It's one day past Thanksgiving, so done with gratitude, we resume the daily round of getting and spending, buying and selling, eating and drinking.
Tropic is almost a separate continent of variations along the stainless counter, conjuring equatorial indulgence and slippery suggestion. Pure hedonistic surrender, the colors streaming in along the trade winds of the imagination, the heat pressing down on evaporating rainwash.
The Caribbean held a special attraction to Hart Crane [1899-1932], a High Modernist poet with an explosive verbal facility, whose charged metaphors and severe rhetorical flourishes concealed a suppressed frustration and rage about his closeted Gayness. Submerged beneath the oppression of morality and polite society, his work became the histrionic enactment of this frustration, albeit concealed behind obscuring layers of artifice.
O Carib Isle appeared in Poetry Magazine in October 1927. Its heavily clotted diction and complex twisted grammatical turns may have seemed less eccentric than they do to our ears, but even in its time, it was perceived to be enjambed and cluttered with intense emotion and puzzling contractions, unlike anything that had come before. Considered romantic at the time, today we can see that its extremities were actually modern, emerging from metaphysical preoccupations more characteristic of the 17th and 18th Centuries than of the 20th. Reading it for content can throw your mind into knots and loops, and it takes time and patience to fully appreciate the overall effect of such dense designs.
O Carib Isle!
The tarantula rattling at the lily’s foot
Across the feet of the dead, laid in white sand
Near the coral beach—nor zigzag fiddle crabs
Side-stilting from the path (that shift, subvert
And anagrammatize your name)—No, nothing here
Below the palsy that one eucalyptus lifts
In wrinkled shadows—mourns.
And yet suppose
I count these nacreous frames of tropic death,
Brutal necklaces of shells around each grave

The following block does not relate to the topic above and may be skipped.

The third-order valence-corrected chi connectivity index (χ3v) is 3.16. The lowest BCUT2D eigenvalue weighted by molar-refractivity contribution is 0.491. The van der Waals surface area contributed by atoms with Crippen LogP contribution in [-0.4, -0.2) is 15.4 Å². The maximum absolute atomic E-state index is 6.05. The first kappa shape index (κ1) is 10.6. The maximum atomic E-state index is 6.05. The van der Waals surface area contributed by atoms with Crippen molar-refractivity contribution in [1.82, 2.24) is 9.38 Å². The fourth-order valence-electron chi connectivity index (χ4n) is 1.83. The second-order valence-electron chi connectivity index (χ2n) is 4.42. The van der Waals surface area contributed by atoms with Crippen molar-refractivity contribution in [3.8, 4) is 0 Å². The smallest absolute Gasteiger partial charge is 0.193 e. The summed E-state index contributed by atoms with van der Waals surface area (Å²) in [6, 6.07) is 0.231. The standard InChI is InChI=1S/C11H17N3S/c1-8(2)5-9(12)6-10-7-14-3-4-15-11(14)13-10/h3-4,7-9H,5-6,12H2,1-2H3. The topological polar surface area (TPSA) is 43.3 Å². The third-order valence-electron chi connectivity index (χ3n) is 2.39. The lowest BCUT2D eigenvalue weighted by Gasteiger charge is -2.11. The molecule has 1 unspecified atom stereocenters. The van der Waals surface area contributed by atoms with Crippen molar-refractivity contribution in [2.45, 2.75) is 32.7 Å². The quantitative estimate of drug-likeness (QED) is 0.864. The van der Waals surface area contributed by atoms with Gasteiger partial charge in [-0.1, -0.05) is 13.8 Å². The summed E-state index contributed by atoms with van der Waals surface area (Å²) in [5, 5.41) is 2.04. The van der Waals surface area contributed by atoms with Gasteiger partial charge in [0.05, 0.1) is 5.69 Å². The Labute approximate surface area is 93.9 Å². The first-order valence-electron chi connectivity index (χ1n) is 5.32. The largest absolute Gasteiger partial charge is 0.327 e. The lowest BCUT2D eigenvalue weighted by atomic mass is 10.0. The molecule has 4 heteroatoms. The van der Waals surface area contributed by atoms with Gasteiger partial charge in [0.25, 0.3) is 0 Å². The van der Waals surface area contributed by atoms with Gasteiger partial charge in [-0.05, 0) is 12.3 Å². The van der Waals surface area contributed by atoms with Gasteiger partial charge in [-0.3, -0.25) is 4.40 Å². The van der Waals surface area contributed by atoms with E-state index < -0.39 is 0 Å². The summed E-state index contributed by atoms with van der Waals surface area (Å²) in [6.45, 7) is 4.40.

Squared off so carefully. Then
To the white sand I may speak a name, fertile
Albeit in a stranger tongue. Tree names, flower names
Deliberate, gainsay death’s brittle crypt. Meanwhile
The wind that knots itself in one great death—
Coils and withdraws. So syllables want breath.
But where is the Captain of this doubloon isle
Without a turnstile? Who but catchword crabs
Patrols the dry groins of the underbrush?
What man, or What
Is Commissioner of mildew throughout the ambushed senses?
His Carib mathematics web the eyes’ baked lenses!
Under the poinciana, of a noon or afternoon
Let fiery blossoms clot the light, render my ghost
Sieved upward, white and black along the air
Until it meets the blue’s comedian host.
Let not the pilgrim see himself again
For slow evisceration bound like those huge terrapin
Each daybreak on the wharf, their brine-caked eyes;
—Spiked, overturned; such thunder in their strain!
And clenched beaks coughing for the surge again!
Slagged of the hurricane—I, cast within its flow,
Congeal by afternoons here, satin and vacant.
You have given me the shell, Satan,—carbonic amulet
Sere of the sun exploded in the sea.
As the carousel of days and mixes turns, I pick one from the spin, a happy coincidence of rum and fruity flavors which perhaps catches the spirit of the holiday season. Here in the Bay Area, we're receiving our first precipitation of the season. Our roofers, who began replacing our shake shingles two weeks ago, finished just in the nick of time, a couple of days before the downpour. Gratitude as luck? Perhaps . . . .
1 1/2 golden rum
1/5 banana liqueur
1 tsp pineapple gum syrup
1/2 part fresh lemon juice
2 squirts Peychaud bitters
Stirred together and poured into glasses with ice.
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